Flaming Spear showed a good turn of foot under Robert Winston to win the mile £45,000 Listed British Stallion Studs EBF Hyde Stakes, an All-Weather Championships Fast-Track Qualifier, on Polytrack at Kempton Park recently.

The six-year-old, now successful three times from four All-Weather starts, gained a free and guaranteed start in the £150,000 Sun Racing All-Weather Mile Championship at Lingfield Park on the £1-million All-Weather Championships Finals Day, Good Friday, April 19, 2019.

Trainer Dean Ivory was thrilled for Flaming Spear, who is owned by Tony Bloom and started the 3/1 favourite in the 11-strong field. He said: “I am delighted – we have overcome issues Flaming Spear had with the stalls and he is a lovely and relaxed horse.

Flaming Spear in action
Photo: John Simpson


“He had a good draw tonight (two), was quite handy from the start and won going away.

“It has been the plan for a while to go for the mile final on All-Weather Championships Finals Day, which is quite a long time away.

“We can now count back from Good Friday and be more laid-back in planning his races.”

Flaming Spear raced in fourth on the outside, a bit keenly initially, as Pactolus (Stuart Williams/Fran Berry, 25/1) took them along.

Winston asked Flaming Spear to move forward after turning into the straight and the son of Lope De Vega came through strongly to hit the from over a furlong out.

Flaming Spear ran on well to beat Hathal (Jamie Osborne/Nicola Currie, 10/1) by three quarters of a length, with outsider Pattie (Mick Channon/Gerald Mosse, 33/1) finishing strongly to take third, a further length and a quarter back.

The 2017/18 All-Weather Horse Of The Year, Victory Bond (William Haggas/James Doyle, 4/1), victorious in the £200,000 Betway Easter Classic over 10 furlongs at Lingfield Park on Good Friday, March 30, had his first start since May and kept on in fourth. The winning time of 1m 37.17s was the fastest on the night comparatively.

Victory Bond in action at Lingfield Park  Photo: John  Simpson

Super tough stayer Watersmeet (Mark Johnston/Joe Fanning, 11/4 favourite) gained his 14th victory – 12 on All-Weather surfaces – when beating Higher Power (James Fanshawe/George Wood, 5/1) by a length in the £25,000 32Red Handicap over two miles.

George Wood gained compensation on 16/1 top-weight Exceeding Power, trained by Martin Bosley, in the last race, the 12-furlong £11.200 32Red.com Handicap, when just holding 6/5 favourite Landue (Marcus Tregoning/James Doyle) by a short-head.

Cowdray Park launches polo Memorial Cup

Following the tragic loss of King Power Chairman Vichai Srivaddhanaprabha in a helicopter crash at the King Power football stadium in Leicester on Saturday October 27, Cowdray Park Polo Club has announced the launch of the Vichai Srivaddhanaprabha Memorial Cup in 2019.

Vichai Srivaddhanaprabha with his sons ‘Top’ and ‘Tal’ alongside Gonzalito Pieres Photograph by Mark Beaumont

The new trophy will be presented for the first time to the winning team of the Quarter Final match in the King Power Gold Cup for the British Open Polo Championship taking place at 3.00 pm on Sunday July 14 2019, and thereafter annually.

The King Power Foxes polo team won the Gold Cup for the British Open Polo Championship in 2015, 2016 and 2017, having first entered the Gold Cup in 2014.  In 2018 Cowdray Park Polo Club was delighted to see King Power take over sponsorship of the prestigious 22 goal British Open in a three year contract.

Club Chairman Roderick Vere Nicoll commented:  “We know that Vichai Srivaddhahaprabha loved being at Cowdray Park with his King Power team that included his sons ‘Top’ and ‘Tal’ in alternate years.  We are honoured to be marking his polo legacy by playing for his trophy during the Gold Cup for the British Open Polo Championship.”

Competitive jump racing at Plumpton

Racegoers were rewarded with competitive jump racing at Plumpton yesterday which started with an impressive win in the opening Maiden Hurdle by 40-1 shot Third Wind.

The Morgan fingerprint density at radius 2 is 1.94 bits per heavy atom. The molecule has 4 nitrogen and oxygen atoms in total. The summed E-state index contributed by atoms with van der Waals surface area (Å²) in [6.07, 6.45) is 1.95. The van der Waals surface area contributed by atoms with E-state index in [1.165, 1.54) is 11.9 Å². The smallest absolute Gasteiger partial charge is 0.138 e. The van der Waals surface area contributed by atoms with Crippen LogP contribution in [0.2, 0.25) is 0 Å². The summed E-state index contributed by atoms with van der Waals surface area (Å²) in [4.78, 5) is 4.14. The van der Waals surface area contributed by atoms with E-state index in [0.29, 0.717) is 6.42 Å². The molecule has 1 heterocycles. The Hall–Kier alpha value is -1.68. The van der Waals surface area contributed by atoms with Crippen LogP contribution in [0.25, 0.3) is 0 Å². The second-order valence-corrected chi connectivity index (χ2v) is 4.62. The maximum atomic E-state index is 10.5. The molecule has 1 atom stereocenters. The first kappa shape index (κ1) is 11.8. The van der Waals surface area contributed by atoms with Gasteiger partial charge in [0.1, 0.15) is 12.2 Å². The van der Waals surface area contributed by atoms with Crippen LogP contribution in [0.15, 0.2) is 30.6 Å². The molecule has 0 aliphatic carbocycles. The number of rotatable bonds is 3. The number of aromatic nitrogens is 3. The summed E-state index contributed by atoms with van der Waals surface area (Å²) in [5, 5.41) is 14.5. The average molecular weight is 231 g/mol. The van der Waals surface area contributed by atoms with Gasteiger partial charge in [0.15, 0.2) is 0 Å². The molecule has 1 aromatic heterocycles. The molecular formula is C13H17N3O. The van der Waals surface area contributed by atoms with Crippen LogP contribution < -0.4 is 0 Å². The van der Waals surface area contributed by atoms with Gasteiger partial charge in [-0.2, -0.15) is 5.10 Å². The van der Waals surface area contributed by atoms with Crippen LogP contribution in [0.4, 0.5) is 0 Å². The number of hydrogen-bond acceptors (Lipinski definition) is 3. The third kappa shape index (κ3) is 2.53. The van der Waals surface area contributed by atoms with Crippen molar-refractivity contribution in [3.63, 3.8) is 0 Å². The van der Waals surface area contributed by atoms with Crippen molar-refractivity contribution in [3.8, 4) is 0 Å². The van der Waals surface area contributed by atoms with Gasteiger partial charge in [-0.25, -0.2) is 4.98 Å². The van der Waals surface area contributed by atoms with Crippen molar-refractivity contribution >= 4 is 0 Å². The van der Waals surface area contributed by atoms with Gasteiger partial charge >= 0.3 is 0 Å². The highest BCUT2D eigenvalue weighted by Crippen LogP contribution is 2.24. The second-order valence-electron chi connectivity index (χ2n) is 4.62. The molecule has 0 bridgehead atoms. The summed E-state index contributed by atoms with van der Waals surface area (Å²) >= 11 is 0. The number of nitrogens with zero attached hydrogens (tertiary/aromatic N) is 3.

Trained by Hughie Morrison and well ridden by Tom O’ Brien, the four-year-old gelding, which is owned by Mouse Hamilton-Fairley,  should progress from here and is a decent prospect for the future.

Third Wind with connections following victory in the Maiden Hurdle Photo :Jeannie Knight

Runner-up Fly To Mars, also sent off at 40-1, is another decent prospect for the future. Trained by Colin Tizzard, ridden by Harry Cobden and owned by Brocade Racing, was making his hurdling debut and will undoubtedly progress for the experience. Favourite Acey Milan, sent off at 8-15 was unplaced. Breaking Waves filled third spot for trainer Noel Williams, but should come on for the run.

The Novices Steeplechase over two miles one furlong saw an easy win by Kalashnikov, trained at Newmarket by Amy Murphy and ridden by Jack Quinlan. This brown Kalanisi gelding had three previous wins to his credit and two seconds, prior to this latest victory. His victory came at the expense of runner-up Envoye Special ( Paul Nicholls and Harry Cobden).

Kalashnikov, trained by Amy Murphy following his win in the novices steeplechase with connections and jockey Jack Quinlan Photo: Jeannie Knight

Paddy’s Poem, trained at Findon by Nick Gifford, with Leighton Aspell in the saddle, plugged on to take third place on his first outing over larger obstacles and will benefit for the experience.

Trainer Tom Symonds made the trip from Ross-On-Wye pay off when sending out progressive mare Royal Claret with Ben Poste in the saddle to win the Mares Handicap Hurdle over three miles one furlong by an impressive ten lengths. Seaborough trainer Keiran Burke clinched second place with Jully Les Buxy, with Nick Scholfield up. Third place went to Wishicould, trained by Charlie Mann.

In the two mile Novices Hurdle Race Coole Well (pictured below) proved he has the talent to win, having previously unseated his rider on his previous outing. Trained by Jamie Snowden and with 5lb claimer Max Kendrick riding, he came home one and a half lengths clear of Manning Estate, trained by Oliver Sherwood and ridden by Leighton Aspell.

Coole Well trained by Jamie Snowden with jockey Max Kendrick following the victory Photo:Jeannie Knight


The Tin Miner, trained by David Bridgwater and ridden by Tom Cannon, sprang a 20-1 shock when winning the three mile one furlong handicap chase by eight lengths from Clondaw Bisto, trained by Suzy Smith and ridden by Paddy Brennan. Sartorial Elegance ( Colin TIzzard and Tom O’ Brien) was third.

The Tin Miner and Tom Cannon on the way to victory
Photo: Jeannie Knight

Then there was a 25-1 winner of the two mile handicap hurdle, when conditional jockey Sean Houlihan, a 5lb claimer, brought home Legend of France, trained by Pat Phelan to a six-length victory over 9-2 joint favourite, Seaweed, trained by Chris Gordon.